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Why You Should Consider CBD oil for Sleep

April 01, 2019

Why You Should Consider CBD oil for Sleep

CBD oil is everywhere right now. In the blink of an eye, it’s gone from a well kept secret to the health supplement of choice. Common CBD benefits include increased relaxation, less pain, and feeling more able to cope with the ups and downs of daily life. Little wonder many people are taking CBD oil as a natural way to improve the quality of their sleep and boost overall vitality.

What is CBD oil?

CBD oil is a type of legal cannabis extract containing cannabidiol (CBD), a naturally occurring compound found in hemp. Known as a cannabinoid, CBD does not cause a high effect and is currently being researched for epilepsy, chronic pain, anxiety, neurological diseases like Alzheimer’s and Parkinson’s, and PTSD.

Right now, most research is at the preliminary stage, and hasn’t been tested out on humans. That’s why CBD oil is usually sold as a nutritional supplement. The good news is despite further research being needed, the World Health Organization has recognized CBD as safe, non-toxic, and without any risk of addiction or abuse.  

People take CBD oil for a multitude of different reasons, but many note a common positive side effect: improved quality of sleep. So based on anecdotal accounts, CBD oil and sleep may well be a winning combination.

Lack Of Sleep And Why It’s Bad For Our Health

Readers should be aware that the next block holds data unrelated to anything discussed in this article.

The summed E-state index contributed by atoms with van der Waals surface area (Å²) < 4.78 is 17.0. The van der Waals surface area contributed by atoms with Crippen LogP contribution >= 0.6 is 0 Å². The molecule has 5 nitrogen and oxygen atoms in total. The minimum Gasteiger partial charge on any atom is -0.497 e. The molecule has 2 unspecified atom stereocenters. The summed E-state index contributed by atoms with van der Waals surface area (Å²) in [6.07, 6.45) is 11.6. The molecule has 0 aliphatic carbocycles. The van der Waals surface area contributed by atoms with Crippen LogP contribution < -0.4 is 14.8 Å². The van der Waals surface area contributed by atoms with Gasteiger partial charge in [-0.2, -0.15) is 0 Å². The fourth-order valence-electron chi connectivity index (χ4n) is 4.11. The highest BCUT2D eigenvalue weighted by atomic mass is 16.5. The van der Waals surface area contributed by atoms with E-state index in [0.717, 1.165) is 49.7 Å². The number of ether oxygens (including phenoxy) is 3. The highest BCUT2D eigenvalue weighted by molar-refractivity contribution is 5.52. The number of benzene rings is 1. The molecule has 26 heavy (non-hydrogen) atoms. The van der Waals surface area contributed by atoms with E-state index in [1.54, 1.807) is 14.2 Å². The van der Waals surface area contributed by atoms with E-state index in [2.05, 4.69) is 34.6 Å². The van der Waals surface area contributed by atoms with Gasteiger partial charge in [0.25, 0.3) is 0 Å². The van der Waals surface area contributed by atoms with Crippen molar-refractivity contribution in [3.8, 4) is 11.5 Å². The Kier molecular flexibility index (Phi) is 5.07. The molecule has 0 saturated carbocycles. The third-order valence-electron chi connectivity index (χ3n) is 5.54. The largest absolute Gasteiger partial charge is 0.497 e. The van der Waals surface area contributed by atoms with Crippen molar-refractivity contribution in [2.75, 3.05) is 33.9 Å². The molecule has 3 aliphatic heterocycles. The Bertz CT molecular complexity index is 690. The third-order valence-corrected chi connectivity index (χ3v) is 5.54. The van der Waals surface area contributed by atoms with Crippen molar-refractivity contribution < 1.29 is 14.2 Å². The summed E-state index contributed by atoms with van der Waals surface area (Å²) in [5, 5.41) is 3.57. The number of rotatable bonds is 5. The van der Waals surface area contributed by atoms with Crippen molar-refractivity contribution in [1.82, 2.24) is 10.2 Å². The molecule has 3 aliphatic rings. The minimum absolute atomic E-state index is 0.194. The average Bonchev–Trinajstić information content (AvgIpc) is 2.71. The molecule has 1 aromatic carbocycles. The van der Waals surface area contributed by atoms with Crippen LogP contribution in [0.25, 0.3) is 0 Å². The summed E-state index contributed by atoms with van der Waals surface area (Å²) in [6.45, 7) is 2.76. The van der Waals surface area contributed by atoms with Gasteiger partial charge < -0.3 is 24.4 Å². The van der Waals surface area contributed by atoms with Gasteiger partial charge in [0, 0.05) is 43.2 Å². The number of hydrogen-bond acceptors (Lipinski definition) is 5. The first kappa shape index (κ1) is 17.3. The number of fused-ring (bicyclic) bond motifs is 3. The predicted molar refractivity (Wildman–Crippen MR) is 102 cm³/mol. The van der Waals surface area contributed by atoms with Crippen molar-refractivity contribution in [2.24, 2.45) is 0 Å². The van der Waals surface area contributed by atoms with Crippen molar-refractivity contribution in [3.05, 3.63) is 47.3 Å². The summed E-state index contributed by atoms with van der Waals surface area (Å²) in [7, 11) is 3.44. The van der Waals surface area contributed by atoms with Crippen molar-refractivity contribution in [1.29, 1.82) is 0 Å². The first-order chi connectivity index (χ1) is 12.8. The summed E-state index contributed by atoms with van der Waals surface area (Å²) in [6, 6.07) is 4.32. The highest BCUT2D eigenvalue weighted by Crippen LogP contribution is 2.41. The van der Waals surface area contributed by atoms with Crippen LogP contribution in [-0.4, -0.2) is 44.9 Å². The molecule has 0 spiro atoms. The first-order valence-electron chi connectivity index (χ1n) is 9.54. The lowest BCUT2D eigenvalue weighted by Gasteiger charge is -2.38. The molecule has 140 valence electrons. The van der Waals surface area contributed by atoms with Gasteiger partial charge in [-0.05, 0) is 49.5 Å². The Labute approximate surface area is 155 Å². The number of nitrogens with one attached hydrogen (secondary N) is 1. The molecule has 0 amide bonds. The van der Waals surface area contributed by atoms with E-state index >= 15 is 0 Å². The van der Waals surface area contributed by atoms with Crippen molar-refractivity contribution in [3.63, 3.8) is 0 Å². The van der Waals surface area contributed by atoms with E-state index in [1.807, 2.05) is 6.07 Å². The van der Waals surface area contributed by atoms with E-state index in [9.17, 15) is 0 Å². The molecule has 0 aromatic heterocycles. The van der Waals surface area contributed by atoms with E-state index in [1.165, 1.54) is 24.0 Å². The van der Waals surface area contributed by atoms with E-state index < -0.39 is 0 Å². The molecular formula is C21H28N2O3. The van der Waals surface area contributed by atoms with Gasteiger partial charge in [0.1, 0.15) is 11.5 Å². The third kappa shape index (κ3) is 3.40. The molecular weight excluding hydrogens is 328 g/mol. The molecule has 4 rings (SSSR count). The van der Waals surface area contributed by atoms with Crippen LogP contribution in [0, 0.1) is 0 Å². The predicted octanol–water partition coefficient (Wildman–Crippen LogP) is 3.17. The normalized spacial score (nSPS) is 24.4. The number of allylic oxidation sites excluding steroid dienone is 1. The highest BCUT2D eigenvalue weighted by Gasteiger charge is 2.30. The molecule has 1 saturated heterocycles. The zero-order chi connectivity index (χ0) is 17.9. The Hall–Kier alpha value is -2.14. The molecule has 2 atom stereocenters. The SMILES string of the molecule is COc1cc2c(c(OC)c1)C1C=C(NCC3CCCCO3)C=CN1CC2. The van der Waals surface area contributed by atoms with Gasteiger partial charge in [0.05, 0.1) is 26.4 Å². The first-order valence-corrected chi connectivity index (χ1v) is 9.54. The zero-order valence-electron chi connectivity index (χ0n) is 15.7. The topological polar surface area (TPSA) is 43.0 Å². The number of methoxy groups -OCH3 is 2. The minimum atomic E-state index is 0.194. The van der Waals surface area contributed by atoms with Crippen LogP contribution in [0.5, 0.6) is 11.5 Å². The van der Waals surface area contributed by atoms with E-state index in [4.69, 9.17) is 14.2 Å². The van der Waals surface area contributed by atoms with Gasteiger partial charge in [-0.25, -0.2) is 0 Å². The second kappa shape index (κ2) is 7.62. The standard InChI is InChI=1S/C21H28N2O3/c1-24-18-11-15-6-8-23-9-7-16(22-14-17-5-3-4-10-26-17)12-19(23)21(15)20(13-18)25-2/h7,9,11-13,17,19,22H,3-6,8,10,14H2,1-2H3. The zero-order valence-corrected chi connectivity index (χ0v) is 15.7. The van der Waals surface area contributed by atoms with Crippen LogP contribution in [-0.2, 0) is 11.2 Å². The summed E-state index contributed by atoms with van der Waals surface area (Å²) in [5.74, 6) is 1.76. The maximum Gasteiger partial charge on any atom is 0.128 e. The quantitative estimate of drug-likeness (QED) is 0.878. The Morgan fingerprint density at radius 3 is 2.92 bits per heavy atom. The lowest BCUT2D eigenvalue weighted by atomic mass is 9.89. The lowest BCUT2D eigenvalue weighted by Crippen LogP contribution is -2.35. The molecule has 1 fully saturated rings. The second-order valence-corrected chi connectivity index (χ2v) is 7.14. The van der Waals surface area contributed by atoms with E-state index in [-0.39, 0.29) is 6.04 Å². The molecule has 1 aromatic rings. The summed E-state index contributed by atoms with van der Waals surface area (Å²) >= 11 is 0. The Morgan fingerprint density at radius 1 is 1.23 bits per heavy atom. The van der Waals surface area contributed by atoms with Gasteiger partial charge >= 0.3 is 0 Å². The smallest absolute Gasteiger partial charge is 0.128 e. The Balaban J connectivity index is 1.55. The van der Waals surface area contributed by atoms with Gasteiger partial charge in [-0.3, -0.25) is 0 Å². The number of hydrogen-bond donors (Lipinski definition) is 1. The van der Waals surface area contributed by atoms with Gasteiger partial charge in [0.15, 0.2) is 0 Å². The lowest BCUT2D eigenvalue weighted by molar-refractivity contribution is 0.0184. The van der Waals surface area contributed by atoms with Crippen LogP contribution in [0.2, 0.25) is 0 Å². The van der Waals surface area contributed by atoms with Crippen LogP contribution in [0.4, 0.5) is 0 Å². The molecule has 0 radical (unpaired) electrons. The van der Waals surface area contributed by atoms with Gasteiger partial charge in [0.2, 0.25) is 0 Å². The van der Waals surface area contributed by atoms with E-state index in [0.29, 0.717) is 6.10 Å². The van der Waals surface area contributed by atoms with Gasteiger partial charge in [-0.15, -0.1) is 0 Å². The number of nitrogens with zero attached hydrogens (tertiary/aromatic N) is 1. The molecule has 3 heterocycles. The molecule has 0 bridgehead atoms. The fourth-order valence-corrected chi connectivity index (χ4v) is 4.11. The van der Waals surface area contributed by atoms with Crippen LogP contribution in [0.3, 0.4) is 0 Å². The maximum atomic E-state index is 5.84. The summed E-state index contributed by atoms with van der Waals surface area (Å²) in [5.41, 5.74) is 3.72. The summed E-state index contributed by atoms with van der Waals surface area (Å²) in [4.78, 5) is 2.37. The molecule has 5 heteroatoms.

How much sleep do you get a night; 6, 7, if you’re lucky 8 hours? Back in the 1960s, 8.0-8.9 hours were the average amount slept per night? Fast forward to the turn of the millenium and this had dropped by over an hour to 6.9-7 hours. Not only that, in the United States 50-70 million adults are reported to have some kind of sleep disorder, with insomnia - defined as habitual sleeplessness - being most the most common sleep disorder mentioned.

If you’re unlucky enough to have a sleep disorder, it can feel like your life is no longer your own. Not only do you spend hours tossing and turning during the early hours, but daytime becomes a hard slog through drowsiness and brain fog.

Factors causing sleep problems include elevated stress levels, excessive worrying, anxiety and depression, painful joints, medical issues like asthma, certain prescribed medication, environmental issues such as noisy neighbors, and aging.

Getting enough sleep is key to maintaining optimum health as it’s the time our body restores and repairs itself. Unfortunately, when this becomes consistently disrupted, all sorts of health conditions can materialize.

Take immune health for instance. Our ability to fight off viruses, infections and disease is dependent on a well functioning immune system. A lack of sleep suppresses our immunity through a reduction in T-cells (a type of white blood cell) and an increase in inflammatory cytokines.  

Not sleeping enough also has a disruptive effect on our hormonal balance, in particular the stress hormone, cortisol. Studies show that after several days of restricted sleep, cortisol levels shoot up in the early evening - just at the time when they are normally dropping in preparation for a sound night’s sleep.

But what’s a little extra cortisol between friends? Well, elevated early evening cortisol production has been linked to insulin resistance, a risk for obesity and diabetes. In fact, there is a general link between lack of sleep, obesity, and diabetes.

Scientists have pinpointed how hormones regulating appetite are strongly influenced by how much sleep we get. Sleep loss tends to increase appetite, with sleep deprived subjects consuming more calories than their bodies need.

In fact, just a few nights without enough sleep can mess up our glucose tolerance levels. Using young, healthy male subjects, scientists measured how restricted sleep affected sugar absorption in the body. Interestingly, in a state of sleep debt, their glucose tolerance was comparable to older, pre-diabetic males.